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Woodlake High School Assistant Principal Rudy Cardona and Lucky Oldfield, president of the Woodlake Chapter of the Experimental Aircraft Association, discuss a flight simulator. Woodlake High School was recently awarded $100,000 from the Rural Tech Project for a proposal to create an aviation program.

Rural school receives $100,000 award for aviation program

Proposal was a finalist in national Rural Tech Project

February 15, 2021
The U.S. Department of Education has recently named Woodlake High School as a finalist for their submission to the Rural Tech Project, a national initiative to advance technology education, support rural educators, and prepare students for the careers of today and tomorrow.
The Tulare County high school was one of five schools nationwide recognized for the first phase of the tech project and received a cash award of $100,000.
Woodlake High School designed an online aviation program for the tech project that will prepare students for regional careers or post-secondary degrees. Students will learn drone operations, geometry, and aerodynamic principles and apply that knowledge through in-person drone flights and simulator work.
“Woodlake High School’s motto is Creating Pathways for Success, and we entered this contest since its goals directly align with our mission,” said Woodlake Principal Mike Burchett. “We have several successful CTE pathways that have helped increasing numbers of our students graduate college and career-ready.

However, as many of us know, in rural high schools it is often difficult to connect students with the applicability of math and other STEM subjects, and we were looking for a pathway that could excite students in those fields.”
Burchett came across the Rural Tech Project and asked Woodlake High School Assistant Principal Rudy Cardona if he had any ideas for a proposal. Cardona came up with the aviation idea and put together a robust proposal with assistance from Burchett and Coordinator of College and Career Programs Carmita Pena.
“This project enables unique student engagement to boost learning while preparing students for their next steps after high school,” Cardona said. “Students will learn in-demand, transferable math and physics skills, and apply that knowledge through flight simulator, mechanical and electronics work.”
“This pathway is directly in line with the labor market and economic trends of our geographic area. Aviation has played a large role in agriculture, fire-fighting, air transportation and first responder support in our valley.”
— Rudy Cardona, Assistant principal, Woodlake High School
Woodlake High School will fulfill this program by establishing California A-G college prep courses that also align with the California Career Tech Education Aviation Pathway. The school is currently pursuing various avenues to also offer recognized certification in this area of work.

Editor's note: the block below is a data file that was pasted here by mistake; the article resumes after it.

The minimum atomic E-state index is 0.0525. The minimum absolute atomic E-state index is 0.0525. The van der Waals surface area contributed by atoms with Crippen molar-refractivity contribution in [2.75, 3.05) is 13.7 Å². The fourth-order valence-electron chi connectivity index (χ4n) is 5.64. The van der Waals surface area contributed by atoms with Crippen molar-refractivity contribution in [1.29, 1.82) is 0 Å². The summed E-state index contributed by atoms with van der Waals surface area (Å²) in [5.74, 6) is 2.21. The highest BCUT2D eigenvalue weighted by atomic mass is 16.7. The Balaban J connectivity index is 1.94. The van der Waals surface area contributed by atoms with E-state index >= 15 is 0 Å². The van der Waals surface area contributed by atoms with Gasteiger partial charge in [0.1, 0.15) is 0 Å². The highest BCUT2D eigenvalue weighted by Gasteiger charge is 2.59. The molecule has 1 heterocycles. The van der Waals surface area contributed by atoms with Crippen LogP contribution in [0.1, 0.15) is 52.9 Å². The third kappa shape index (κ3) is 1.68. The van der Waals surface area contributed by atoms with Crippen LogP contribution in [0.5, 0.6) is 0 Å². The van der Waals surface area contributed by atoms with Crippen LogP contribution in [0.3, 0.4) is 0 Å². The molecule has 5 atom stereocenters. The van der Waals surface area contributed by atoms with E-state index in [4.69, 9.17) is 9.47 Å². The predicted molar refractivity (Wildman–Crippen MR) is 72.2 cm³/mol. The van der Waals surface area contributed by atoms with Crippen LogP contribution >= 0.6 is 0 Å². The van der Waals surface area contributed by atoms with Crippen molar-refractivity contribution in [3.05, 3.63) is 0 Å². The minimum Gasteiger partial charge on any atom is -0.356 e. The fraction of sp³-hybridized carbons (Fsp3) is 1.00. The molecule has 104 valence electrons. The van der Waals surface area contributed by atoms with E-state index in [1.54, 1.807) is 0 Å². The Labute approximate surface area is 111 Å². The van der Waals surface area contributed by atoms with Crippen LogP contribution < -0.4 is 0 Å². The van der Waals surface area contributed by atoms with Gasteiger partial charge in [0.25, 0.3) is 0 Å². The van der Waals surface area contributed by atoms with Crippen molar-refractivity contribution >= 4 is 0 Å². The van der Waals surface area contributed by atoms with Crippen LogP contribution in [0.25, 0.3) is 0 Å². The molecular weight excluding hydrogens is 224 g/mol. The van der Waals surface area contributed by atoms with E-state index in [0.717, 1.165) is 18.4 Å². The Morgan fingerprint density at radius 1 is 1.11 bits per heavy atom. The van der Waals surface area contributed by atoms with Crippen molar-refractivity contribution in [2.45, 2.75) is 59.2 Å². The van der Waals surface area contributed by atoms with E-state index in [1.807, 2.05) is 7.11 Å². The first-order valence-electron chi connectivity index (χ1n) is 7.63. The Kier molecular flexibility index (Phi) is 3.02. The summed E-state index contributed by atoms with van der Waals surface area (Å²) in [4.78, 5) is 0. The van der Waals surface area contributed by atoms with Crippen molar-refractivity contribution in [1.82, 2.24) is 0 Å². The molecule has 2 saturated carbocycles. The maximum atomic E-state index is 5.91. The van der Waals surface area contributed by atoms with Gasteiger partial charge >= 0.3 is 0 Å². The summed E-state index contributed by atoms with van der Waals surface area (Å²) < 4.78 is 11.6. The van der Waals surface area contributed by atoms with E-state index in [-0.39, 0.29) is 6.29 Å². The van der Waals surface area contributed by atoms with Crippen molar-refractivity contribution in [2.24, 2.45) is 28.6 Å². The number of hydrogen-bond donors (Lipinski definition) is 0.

“This pathway is directly in line with the labor market and economic trends of our geographic area. Aviation has played a large role in agriculture, fire-fighting, air transportation and first responder support in our valley where the need continues to grow for our students to enter STEM (Science, Technology, Engineering, and Math)-related professions,” Cardona said. “We and our amazing community are excited about this opportunity and are committed to helping students find relevance and inspiration in their learning.”
Burchett added: “With 62 high schools from 34 states submitting applications, it is an honor and a privilege to be selected as a finalist. This award will be used to directly implement this pathway and positively affect student outcomes.”
Submissions for the project were collected from June to October. During that time period, the U.S. Department of Education invited rural high schools and local educational agencies to propose technology education programs that use competency-based distance learning. Entrants proposed programs focusing on a range of technology skills — from computer science and cybersecurity to robotics and aviation.
Woodlake High and the other four finalist teams were recommended by a judging panel that included experts from the Austin Peay State University Center for Rural Education, Ford Next Generation Learning, The Franklin Institute, IBM, Pine Springs Preparatory Academy and the University of Arkansas.
During Phase 2 of the challenge, from January to July 2021, the finalist teams will develop detailed program plans and build partnerships before programs launch. The Rural Tech Project will provide assistance, expert mentorship, and access to virtual resources as teams plan, run and refine their programs for two academic years. Each finalist team will be supported by a community engagement manager who will assist with on-the-ground setup, implementation and evaluation of the program. The teams will document their outcomes and learnings in a final submission in summer 2023, with one team receiving a grand prize of an additional $100,000.
More information can be found on the Rural Tech Project website at
Mike Burchett and Rudy Cardona discuss curriculum and timeline for the school launching a new aviation career pathway, thanks to funding from the Rural Tech Project, which recently awarded $100,000 to the school.
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